Monday, January 4, 2010

Like the Smell of Crayons

HANSEL AND GRETEL: An Opera FantasyDo you remember the first time you caught a whiff of a box of crayons or a lump of Play-Doh as an adult? For me, it brought back a flood of feelings and memories—feelings of familiarity, warmth, safety, images of the stack of coloring books on a shelf in the sunroom, the kitchen table covered with bits of Play-Doh and plastic tools for working with it and molding it, and the dreams I dreamed while I colored and drew and shaped things with my hands.

Well, I had the same experience with an opera. When I was a kid, my musician-parents made a real effort to bring my sister and me along with them to many of their jobs. We accompanied them at various times to all kinds of rehearsals, dress rehearsals and performances. It was something I enjoyed a lot, especially the operas and ballets, but it was also just a way of life. I never considered that maybe this was an unusual way to grow up.

Then as an adult one summer, I played in the pit orchestra for Engelbert Humperdink’s “Hansel and Gretel”. I hadn’t thought about or heard the opera for years, but it was one that my parents played and brought us to a number of years in a row. And it was like that first adult whiff of a box of crayons. So many emotions and images came flooding back, old and forgotten but familiar. Not only that, but I finally understood why my response to the music of Wagner, Mahler and Bruckner was, “I knew this stuff existed!” Humperdink’s music is very similar, and there’s no doubt it informed my musical tastes.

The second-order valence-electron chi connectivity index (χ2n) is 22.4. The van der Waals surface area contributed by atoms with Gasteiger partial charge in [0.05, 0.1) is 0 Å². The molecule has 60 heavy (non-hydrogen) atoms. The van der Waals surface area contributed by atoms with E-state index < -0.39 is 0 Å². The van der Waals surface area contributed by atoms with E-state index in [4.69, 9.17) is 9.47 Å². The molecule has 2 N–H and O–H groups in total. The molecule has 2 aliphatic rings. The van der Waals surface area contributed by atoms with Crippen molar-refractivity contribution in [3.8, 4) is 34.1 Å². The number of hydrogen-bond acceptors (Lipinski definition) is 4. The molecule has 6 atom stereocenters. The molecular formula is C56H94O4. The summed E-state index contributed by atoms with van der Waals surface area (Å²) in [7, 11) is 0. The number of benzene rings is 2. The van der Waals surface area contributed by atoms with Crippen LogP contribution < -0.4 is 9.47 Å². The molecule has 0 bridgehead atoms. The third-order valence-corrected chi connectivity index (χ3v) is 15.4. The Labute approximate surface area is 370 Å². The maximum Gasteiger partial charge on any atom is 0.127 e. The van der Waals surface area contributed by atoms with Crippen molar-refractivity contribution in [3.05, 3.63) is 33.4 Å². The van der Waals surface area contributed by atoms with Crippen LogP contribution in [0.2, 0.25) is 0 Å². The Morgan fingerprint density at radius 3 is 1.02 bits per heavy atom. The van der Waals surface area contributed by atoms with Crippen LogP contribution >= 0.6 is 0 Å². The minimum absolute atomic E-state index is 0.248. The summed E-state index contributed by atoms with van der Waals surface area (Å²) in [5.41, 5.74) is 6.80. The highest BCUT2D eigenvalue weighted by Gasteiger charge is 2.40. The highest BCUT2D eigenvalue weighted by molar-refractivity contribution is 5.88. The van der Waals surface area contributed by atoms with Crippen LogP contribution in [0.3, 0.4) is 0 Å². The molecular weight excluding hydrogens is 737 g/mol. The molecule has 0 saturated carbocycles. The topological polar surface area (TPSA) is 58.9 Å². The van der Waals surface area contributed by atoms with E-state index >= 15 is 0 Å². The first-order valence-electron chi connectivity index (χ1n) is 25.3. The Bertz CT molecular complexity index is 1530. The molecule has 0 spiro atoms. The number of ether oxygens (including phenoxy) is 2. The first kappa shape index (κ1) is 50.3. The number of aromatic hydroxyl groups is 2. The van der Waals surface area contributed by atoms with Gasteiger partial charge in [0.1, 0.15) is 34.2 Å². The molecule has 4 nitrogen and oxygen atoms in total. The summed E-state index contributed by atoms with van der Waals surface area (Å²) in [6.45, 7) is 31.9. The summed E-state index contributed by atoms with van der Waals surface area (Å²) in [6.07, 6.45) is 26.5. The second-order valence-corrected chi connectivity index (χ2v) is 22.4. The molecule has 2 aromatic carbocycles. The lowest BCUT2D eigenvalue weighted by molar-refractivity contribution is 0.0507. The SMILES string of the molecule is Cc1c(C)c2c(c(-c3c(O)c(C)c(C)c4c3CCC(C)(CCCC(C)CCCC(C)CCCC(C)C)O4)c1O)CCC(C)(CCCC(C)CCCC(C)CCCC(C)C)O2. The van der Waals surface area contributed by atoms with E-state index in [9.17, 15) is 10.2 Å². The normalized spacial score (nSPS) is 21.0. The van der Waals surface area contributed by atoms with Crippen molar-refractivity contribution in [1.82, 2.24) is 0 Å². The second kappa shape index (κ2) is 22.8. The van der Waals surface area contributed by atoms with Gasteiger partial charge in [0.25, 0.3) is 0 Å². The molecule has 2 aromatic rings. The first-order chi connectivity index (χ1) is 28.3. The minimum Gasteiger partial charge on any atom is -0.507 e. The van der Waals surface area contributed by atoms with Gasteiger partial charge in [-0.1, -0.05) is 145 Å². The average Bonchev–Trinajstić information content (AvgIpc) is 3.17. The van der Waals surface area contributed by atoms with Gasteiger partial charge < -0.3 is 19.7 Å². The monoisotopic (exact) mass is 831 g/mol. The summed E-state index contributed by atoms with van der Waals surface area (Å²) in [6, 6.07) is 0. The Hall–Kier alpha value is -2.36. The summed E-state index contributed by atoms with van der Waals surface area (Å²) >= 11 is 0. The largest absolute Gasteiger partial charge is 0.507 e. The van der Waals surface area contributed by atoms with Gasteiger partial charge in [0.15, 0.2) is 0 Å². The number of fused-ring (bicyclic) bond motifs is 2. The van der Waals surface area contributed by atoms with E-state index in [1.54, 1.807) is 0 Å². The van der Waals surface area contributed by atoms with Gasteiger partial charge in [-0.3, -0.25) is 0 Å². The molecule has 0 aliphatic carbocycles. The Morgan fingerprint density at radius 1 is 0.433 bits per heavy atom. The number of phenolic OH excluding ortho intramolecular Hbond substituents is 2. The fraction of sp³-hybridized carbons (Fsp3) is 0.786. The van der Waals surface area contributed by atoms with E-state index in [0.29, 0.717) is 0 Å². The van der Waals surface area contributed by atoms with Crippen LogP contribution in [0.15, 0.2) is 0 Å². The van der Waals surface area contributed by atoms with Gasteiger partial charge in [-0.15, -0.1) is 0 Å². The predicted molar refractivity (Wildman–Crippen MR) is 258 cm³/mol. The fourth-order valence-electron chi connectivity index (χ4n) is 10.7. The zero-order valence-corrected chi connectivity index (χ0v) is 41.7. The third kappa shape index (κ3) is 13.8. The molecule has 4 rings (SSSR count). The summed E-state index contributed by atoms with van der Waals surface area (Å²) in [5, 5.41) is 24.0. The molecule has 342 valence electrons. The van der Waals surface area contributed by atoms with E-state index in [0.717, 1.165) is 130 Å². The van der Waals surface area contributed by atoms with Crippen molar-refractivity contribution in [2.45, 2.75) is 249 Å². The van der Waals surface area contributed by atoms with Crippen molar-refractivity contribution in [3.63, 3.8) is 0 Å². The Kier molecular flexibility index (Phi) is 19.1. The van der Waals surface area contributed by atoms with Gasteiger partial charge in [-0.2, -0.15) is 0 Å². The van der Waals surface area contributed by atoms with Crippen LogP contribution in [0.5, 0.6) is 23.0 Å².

I think this is a great introduction to opera for kids. The story is familiar (but some productions can be very dark, I would caution you to preview this if you can), the music is fantastic, and the words are often sung in English instead of German. We don’t live in a big city any more, and opportunities to take my own children to things like this are limited. But with the help of Interlibrary Loan and our university library, I am working to give them a similar experience to the one I had. Maybe someday they’ll have that “box of crayons” moment themselves.


  1. Ok, give us 'ignorant' mommas a nice list and where you got them! :) (since we didn't all grow up that way! And anytime you want lessons on milking cows or gathering eggs or butchering chickens, we can trade some info! lol)

  2. It takes all kinds of mommas, doesn't it? You listed three things I've never done before--I've got a pretty long list of things I'm ignorant of myself. I'm sort of using this blog as the list. My grand plan is that once I've got a few things like this researched I can have put some lists in the sidebar. But it's a slow process--there's so much stuff out there!

    I searched for DVDs of Hansel and Gretel at our university library and Amazon, and found a number of different versions. The reviews at Amazon can be pretty helpful--several people commented on the darkness of a recent production. The university library in town has an older version in German with English subtitles, but I haven't watched it. The link above is for a Grammy-winning version from the 50's done with stop-action animation. Both use the opera score by Humperdink, though.

  3. Looking forward to the list, Karen! :) I do think it's fascinating how it 'takes all kinds'--in parenting, in the church body, in our home education circles. How fun it is to learn from one another and provide a variety of opportunities for our children.


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